Recycling Lettuce


Introduction: Recycling Lettuce

About: I MAKE in my sleep. I MAKE for keeps. I MAKE I MAKE I MAKE creative me.

Ms. Zoid brought home a package of butter lettuce the other day. This lettuce was unusual because the rootball was still attached and it was dirty. We pulled leaves, rinsed them and ate salad for several days until we just had the spike and rootball. Well, I decided to plant it in our garden to see if we could grow more lettuce and to see what would happen in general. This is a very tasty lettuce with large leaves that also cover a whole piece of sandwich bread. Yum!

  • The two photos show two different brands that I have found in our local groceries.
  • The first photo is the label and package from the butter lettuce we used in this Instructable. It was purchased from Safeway from their Organics line.
  • The second photo is from our local Kroger store. We didn't buy this head, I just shot the picture for reference.


The goal of this project is toget several more salad meals out of this stump of a lettuce.

Step 1: Planting and Growing

This will be a continuing story as our lettuce grows and I will post periodic pictures to document this project. We may be creating a FAIL Instructable, only time will tell.


  • Butter Lettuce Rootball - $3.50
  • Soil
  • Water


  • I was careful to not wash the rootball so that the soil stayed intact.
  • I dug a small hole in our garden with my fingers. Our soil is rich in nutrients so I did not add anything extra.
  • I placed the rootball in the hole and gently covered it with the extra soil and made sure it was planted well.
  • Water and watch it grow.

If you don't have an existing garden, I suggest using potting soil and an 8 inch diameter pot. I believe that size would be enough to grow a great plant.

We planted this lettuce in the beginning of July in Colorado. Our temperatures range from 60 degrees (night) to 90 degrees during the day. We receive scattered rain showers that don't really water our plants. The lettuce was planted under the shade of our tomatoes and receives about 7 hours of strong indirect sunlight. We water as needed or when the tomato leaves wilt a bit.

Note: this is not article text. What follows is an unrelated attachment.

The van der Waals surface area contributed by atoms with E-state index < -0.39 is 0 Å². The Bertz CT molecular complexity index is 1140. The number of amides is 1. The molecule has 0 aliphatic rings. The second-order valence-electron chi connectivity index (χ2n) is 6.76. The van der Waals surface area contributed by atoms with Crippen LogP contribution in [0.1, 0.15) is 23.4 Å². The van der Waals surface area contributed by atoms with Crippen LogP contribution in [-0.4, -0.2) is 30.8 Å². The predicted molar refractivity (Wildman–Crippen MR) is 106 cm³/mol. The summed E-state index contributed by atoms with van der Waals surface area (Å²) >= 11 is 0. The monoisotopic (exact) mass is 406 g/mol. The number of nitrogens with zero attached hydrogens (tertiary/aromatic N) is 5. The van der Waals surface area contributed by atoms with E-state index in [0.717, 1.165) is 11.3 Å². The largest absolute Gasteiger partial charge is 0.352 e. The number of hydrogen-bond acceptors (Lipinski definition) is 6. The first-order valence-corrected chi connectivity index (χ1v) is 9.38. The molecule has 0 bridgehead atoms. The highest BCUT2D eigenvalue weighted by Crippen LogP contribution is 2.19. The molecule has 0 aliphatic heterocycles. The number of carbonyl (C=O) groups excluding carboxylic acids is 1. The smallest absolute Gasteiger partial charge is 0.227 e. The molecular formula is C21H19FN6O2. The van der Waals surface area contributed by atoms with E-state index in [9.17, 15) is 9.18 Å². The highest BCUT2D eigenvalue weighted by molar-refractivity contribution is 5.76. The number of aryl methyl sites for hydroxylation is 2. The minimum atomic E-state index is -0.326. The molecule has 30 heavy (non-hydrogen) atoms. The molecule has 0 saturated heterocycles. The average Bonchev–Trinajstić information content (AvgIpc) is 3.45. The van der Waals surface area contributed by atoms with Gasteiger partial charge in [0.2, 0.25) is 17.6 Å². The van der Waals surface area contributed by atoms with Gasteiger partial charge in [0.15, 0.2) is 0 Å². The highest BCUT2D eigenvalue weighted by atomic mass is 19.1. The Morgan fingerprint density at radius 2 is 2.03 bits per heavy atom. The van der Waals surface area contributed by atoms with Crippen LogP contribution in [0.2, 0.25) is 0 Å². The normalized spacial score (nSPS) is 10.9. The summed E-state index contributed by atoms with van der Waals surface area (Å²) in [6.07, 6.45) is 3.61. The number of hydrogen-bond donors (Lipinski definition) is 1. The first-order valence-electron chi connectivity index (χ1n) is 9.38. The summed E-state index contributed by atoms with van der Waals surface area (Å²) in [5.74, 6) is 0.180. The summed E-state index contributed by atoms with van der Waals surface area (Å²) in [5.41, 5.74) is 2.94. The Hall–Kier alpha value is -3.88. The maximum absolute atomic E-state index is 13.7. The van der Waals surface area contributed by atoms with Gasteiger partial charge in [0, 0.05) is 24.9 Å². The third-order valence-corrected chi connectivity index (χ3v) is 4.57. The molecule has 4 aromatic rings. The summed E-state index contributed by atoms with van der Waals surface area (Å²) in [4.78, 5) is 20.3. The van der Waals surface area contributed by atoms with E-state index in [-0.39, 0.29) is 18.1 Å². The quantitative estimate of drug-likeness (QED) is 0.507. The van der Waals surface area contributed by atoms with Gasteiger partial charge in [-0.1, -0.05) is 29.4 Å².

We will continue to grow our lettuce (and quite possibly other heads) until...
1. We eat it.
2. It doesn't grow.
3. Winter freezes it.
4. We get bored.

Step 2: Let Us Grow

Day 1 -This is the first day we planted the lettuce.

Day 3 - Our plant is turning green and new leaves appear to be growing taller.

Day 5 - The new leaves on top are growing larger.

Day 7 - It looks like this project will not fail. The leaves are really shaping up.

Day 9 - The top is really growing. It looks like we will eat salad off of this plant again.

Day 12 - We went camping for the weekend and when we came back we found our wilted butter lettuce plant. I hope a thorough watering will bring it back to life. Fingers crossed.

Day 13 - We were really relived to see that our lettuce perked right back up. I now predict that this Instructable will be a win - if we don't go out of town again, that is.

Step 3: Two Weeks of Growth

I changed camera angles today to get a better view.


Day 15 - Our butter lettuce is growing strong, we will eat soon. Yum.


Day 17 - The leaves are getting much bigger.


Day 19 - We've had a bunch of rain the last few days and the lettuce loves it.


Day 21 -


Day 23 -


Day 25 -


Day 27 - Oops, I let it dry out. I'm going to water it and make a GIF and watch it grow.



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    Thanks 4 the idea, I'll definitely try this 1! If people like failure Instructables then I should start making some! I've got a whole list of em!

    Great job! Lettuce looks wonderful. Thanks for taking photos - visuals are extremely helpful.

    Great idea.

    Did you have any issues with lettuce-loving bugs? If you have, how did you cope with it?

    1 reply

    This is my first time growing lettuce of any kind. I have searched the plant and have not noticed and types of bugs, so I haven't had to deal yet. The tomato plants above them don't really show signs of bug attacks either. As this is an in-progress Instructable, I will keep posting updates, bugs included.

    Smart way to make your lettuce last longer. These in-progress projects are a great way to show your work, and I applaud your willingness to fail if the re-rooting does not work in the photos. (Fail projects are the best. You're not trying if you're not failing.)

    1 reply

    I have not run across any in-progress Instructables so I thought it would be fun and engaging. Here's to winning.

    Just cause it doesn't work doesn't mean it's a fail. It just means you learned one way not to do something.

    1 reply

    That's true. Using the word fail may be too strong. How about, science project? This Instructable makes me feel like I'm in grade school. Haha.